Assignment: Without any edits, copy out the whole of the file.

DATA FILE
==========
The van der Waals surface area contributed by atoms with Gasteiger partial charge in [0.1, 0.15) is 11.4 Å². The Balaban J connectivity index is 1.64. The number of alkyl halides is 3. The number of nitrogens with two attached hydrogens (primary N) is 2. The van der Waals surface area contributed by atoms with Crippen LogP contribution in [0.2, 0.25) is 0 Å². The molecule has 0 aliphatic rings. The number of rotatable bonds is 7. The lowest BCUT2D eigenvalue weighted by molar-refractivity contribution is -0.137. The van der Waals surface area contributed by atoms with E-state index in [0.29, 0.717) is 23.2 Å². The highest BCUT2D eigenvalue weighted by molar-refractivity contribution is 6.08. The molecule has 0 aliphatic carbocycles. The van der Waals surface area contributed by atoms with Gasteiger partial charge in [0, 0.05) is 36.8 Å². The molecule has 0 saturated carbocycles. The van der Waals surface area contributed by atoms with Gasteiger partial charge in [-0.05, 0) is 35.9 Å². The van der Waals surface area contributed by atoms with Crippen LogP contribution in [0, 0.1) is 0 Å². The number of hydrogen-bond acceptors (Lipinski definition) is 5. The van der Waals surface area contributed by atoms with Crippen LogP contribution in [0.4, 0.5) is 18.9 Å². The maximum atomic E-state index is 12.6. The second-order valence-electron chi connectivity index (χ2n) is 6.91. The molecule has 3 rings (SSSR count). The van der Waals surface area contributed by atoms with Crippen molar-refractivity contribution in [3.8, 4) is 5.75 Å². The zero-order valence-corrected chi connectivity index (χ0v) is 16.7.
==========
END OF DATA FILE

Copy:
The van der Waals surface area contributed by atoms with Gasteiger partial charge in [0.1, 0.15) is 11.4 Å². The Balaban J connectivity index is 1.64. The number of alkyl halides is 3. The number of nitrogens with two attached hydrogens (primary N) is 2. The van der Waals surface area contributed by atoms with Crippen LogP contribution in [0.2, 0.25) is 0 Å². The molecule has 0 aliphatic rings. The number of rotatable bonds is 7. The lowest BCUT2D eigenvalue weighted by molar-refractivity contribution is -0.137. The van der Waals surface area contributed by atoms with E-state index in [0.29, 0.717) is 23.2 Å². The highest BCUT2D eigenvalue weighted by molar-refractivity contribution is 6.08. The molecule has 0 aliphatic carbocycles. The van der Waals surface area contributed by atoms with Gasteiger partial charge in [0, 0.05) is 36.8 Å². The molecule has 0 saturated carbocycles. The van der Waals surface area contributed by atoms with Gasteiger partial charge in [-0.05, 0) is 35.9 Å². The van der Waals surface area contributed by atoms with Crippen LogP contribution in [0, 0.1) is 0 Å². The number of hydrogen-bond acceptors (Lipinski definition) is 5. The van der Waals surface area contributed by atoms with Crippen LogP contribution in [0.4, 0.5) is 18.9 Å². The maximum atomic E-state index is 12.6. The second-order valence-electron chi connectivity index (χ2n) is 6.91. The molecule has 3 rings (SSSR count). The van der Waals surface area contributed by atoms with Crippen molar-refractivity contribution in [3.8, 4) is 5.75 Å². The zero-order valence-corrected chi connectivity index (χ0v) is 16.7.